Pumping in Pasco County helping to prevent homes from flooding, but some residents are fearful

Residents love pump, others want pump

PASCO COUNTY - Trinity is an area that use to flood when the rain came down, but thanks to county pumping, the water level has stayed down and the Trinity area seems to be keeping its head and homes above water.

For the last two days, Pasco County has been running a pump at Little Road and Mitchell Boulevard.

The idea is simple--- move the water that is building up, in and around a wetland area faster than it would go on its own.

The pump itself is pushing 800 gallons of water through a 6,000 foot pipe chain that runs down Mitchell Boulevard into another wetland area, away from Trinity.

For Thousand Oaks resident Pat Alen, the pump is more than welcome.

"Each year we cross our finger and say, 'Please don't let us flood. Please don't let us flood,'" Alen said.

And with the pump going, it hasn't so far this year. 

This is a welcome surprise to area residents, some of whom still have sandbags at their by their homes.

But just three miles down Little Road,  it is a different story in the Woodtrail Condominiums in New Port Richey.

The residents in those condos are concerned because of what they experienced last year from Tropical Storm Debbie.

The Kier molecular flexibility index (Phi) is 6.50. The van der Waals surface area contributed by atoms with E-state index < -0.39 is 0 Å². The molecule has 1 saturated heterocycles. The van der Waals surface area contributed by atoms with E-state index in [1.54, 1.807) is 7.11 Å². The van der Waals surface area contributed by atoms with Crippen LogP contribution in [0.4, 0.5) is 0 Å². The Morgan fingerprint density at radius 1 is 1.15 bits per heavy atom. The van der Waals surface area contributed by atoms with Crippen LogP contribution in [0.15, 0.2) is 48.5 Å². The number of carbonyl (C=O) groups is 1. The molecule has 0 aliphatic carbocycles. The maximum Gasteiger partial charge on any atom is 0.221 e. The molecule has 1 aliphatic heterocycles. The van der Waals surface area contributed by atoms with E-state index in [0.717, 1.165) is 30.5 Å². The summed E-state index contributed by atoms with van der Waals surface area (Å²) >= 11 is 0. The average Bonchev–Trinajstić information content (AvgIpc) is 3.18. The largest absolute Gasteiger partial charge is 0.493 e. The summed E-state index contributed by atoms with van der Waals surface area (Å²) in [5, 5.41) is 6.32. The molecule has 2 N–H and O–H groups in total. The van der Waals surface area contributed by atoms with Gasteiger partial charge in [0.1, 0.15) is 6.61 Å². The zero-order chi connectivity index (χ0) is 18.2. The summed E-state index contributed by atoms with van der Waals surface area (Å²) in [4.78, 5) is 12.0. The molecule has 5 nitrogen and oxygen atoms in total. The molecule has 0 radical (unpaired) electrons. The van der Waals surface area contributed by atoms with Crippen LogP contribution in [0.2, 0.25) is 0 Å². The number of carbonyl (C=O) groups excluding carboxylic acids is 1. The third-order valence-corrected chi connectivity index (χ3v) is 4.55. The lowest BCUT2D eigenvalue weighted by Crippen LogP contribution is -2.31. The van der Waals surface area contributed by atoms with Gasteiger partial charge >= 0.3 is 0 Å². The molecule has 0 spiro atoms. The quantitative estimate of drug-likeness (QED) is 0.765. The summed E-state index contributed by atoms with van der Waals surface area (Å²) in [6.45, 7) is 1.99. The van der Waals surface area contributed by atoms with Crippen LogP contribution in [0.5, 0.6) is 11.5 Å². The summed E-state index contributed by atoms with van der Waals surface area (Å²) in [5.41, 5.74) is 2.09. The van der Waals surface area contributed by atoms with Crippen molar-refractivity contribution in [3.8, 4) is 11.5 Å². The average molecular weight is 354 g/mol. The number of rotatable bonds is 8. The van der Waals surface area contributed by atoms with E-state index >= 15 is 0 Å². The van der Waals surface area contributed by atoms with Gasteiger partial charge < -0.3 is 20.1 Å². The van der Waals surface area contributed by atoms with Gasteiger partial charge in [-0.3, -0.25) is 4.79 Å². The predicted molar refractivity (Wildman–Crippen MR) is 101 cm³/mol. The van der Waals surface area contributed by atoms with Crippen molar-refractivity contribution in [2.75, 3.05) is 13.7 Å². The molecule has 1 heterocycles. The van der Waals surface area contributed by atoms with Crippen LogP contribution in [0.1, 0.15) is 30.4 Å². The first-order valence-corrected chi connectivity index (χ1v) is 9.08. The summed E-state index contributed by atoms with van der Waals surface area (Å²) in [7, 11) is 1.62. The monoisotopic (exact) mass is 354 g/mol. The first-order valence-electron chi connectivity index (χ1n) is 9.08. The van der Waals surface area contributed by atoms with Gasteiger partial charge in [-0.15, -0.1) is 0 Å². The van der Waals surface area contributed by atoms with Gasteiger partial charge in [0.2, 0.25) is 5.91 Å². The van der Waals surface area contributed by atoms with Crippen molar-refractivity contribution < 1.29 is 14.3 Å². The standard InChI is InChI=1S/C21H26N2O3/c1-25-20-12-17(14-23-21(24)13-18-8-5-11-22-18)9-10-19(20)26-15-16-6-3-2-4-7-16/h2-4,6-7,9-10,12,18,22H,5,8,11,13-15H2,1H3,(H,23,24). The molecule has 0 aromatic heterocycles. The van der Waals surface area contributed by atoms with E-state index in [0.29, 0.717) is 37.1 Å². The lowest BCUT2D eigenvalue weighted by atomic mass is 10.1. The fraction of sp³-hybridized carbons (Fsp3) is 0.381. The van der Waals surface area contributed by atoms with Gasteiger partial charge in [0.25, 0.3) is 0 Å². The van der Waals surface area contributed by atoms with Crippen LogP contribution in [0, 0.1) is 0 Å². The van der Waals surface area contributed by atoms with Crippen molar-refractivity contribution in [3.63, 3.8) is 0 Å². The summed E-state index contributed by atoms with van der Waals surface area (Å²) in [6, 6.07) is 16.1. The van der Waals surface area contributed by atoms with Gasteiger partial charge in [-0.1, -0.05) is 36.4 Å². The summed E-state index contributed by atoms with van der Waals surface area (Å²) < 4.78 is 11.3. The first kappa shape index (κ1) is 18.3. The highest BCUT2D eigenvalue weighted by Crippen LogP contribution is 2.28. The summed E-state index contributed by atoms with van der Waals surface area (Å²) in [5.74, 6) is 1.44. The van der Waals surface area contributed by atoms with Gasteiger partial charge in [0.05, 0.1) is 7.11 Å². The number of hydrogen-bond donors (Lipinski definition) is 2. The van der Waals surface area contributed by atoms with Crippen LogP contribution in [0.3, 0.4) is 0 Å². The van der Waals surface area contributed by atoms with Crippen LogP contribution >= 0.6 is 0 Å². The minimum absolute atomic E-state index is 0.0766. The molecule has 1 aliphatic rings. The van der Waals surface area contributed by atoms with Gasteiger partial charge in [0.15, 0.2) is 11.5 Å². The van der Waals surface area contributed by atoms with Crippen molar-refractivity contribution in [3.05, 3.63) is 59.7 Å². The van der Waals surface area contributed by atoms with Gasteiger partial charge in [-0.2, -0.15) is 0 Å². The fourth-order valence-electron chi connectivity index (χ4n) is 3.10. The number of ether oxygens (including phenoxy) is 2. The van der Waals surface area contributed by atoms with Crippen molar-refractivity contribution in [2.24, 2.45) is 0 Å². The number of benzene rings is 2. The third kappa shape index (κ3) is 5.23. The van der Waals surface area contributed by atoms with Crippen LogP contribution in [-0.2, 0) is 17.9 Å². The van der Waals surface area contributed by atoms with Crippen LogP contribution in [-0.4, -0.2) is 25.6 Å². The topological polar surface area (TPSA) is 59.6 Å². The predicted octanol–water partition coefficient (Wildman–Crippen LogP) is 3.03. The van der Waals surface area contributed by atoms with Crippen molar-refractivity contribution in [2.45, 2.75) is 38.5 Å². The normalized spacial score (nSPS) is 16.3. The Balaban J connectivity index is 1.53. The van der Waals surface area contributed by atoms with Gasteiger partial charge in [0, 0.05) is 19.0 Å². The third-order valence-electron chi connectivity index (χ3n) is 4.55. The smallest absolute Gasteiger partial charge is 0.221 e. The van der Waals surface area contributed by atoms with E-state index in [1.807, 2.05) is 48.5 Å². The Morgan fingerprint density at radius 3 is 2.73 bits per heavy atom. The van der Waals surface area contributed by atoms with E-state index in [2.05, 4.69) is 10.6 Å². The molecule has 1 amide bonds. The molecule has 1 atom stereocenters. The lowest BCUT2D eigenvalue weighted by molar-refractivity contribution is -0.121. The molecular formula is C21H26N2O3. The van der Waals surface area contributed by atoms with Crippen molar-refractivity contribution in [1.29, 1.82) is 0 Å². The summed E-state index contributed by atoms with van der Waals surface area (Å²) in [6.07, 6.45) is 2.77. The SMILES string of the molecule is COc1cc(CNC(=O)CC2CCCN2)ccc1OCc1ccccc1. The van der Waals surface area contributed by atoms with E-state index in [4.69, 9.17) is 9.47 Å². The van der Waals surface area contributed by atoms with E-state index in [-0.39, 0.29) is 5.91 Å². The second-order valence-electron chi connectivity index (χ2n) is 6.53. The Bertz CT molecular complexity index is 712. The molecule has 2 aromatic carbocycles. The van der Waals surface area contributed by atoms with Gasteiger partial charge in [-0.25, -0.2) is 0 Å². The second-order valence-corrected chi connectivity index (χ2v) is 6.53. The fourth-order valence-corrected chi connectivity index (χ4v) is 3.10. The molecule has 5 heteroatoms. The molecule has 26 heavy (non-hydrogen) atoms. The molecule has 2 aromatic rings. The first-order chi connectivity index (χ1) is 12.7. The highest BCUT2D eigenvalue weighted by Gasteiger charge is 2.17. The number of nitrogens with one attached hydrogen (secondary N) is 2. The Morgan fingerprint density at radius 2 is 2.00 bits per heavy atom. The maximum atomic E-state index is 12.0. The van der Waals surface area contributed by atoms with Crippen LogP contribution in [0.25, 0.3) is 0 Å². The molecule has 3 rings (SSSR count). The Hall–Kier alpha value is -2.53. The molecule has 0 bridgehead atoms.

At that time, they almost went under because the water was so high. 

So the complex bought it's own pump.

But according to residents, the county told them to stop pumping their area. County officials say they asked them to stop pumping because they were moving their problem water into a county ditch that was spilling out private land, which is not permitted.

So the county is talking with the Army Corp. of Engineers as well as The Southwest Florida Water Management District (SWIFTMUD) to try and come up with a solution to the Woodtrail problem.

However, the area was developed so long ago that everything around it was held to newer standards when the area expanded. 

This this means everything else sits on higher ground, making Woodtrail the bottom of the bowl.

This has Woodtrail resident, Gary Pawloski, concerned because they almost went completely under when Tropical Storm Debbie hit.

"If we have another two full days of rain...we'll be right back to where we were, if not worse than last year," he said.

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